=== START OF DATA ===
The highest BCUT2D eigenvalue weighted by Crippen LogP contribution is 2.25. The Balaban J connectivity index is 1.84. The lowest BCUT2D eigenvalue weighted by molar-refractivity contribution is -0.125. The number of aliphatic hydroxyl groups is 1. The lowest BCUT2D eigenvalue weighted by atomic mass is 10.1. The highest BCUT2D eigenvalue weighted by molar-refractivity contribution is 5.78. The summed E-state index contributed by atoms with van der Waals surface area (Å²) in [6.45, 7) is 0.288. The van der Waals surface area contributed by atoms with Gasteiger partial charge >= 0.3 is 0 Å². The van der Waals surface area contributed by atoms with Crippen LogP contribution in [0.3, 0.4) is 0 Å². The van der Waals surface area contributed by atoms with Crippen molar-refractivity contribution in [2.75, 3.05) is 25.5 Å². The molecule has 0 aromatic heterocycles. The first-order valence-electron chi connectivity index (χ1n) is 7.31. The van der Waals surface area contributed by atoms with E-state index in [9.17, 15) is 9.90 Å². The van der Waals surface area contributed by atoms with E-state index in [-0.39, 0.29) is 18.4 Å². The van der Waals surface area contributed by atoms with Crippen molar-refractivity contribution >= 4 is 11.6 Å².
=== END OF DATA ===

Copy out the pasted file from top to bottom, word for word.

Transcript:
The highest BCUT2D eigenvalue weighted by Crippen LogP contribution is 2.25. The Balaban J connectivity index is 1.84. The lowest BCUT2D eigenvalue weighted by molar-refractivity contribution is -0.125. The number of aliphatic hydroxyl groups is 1. The lowest BCUT2D eigenvalue weighted by atomic mass is 10.1. The highest BCUT2D eigenvalue weighted by molar-refractivity contribution is 5.78. The summed E-state index contributed by atoms with van der Waals surface area (Å²) in [6.45, 7) is 0.288. The van der Waals surface area contributed by atoms with Gasteiger partial charge >= 0.3 is 0 Å². The van der Waals surface area contributed by atoms with Crippen LogP contribution in [0.3, 0.4) is 0 Å². The van der Waals surface area contributed by atoms with Crippen molar-refractivity contribution in [2.75, 3.05) is 25.5 Å². The molecule has 0 aromatic heterocycles. The first-order valence-electron chi connectivity index (χ1n) is 7.31. The van der Waals surface area contributed by atoms with E-state index in [9.17, 15) is 9.90 Å². The van der Waals surface area contributed by atoms with E-state index in [-0.39, 0.29) is 18.4 Å². The van der Waals surface area contributed by atoms with Crippen molar-refractivity contribution >= 4 is 11.6 Å².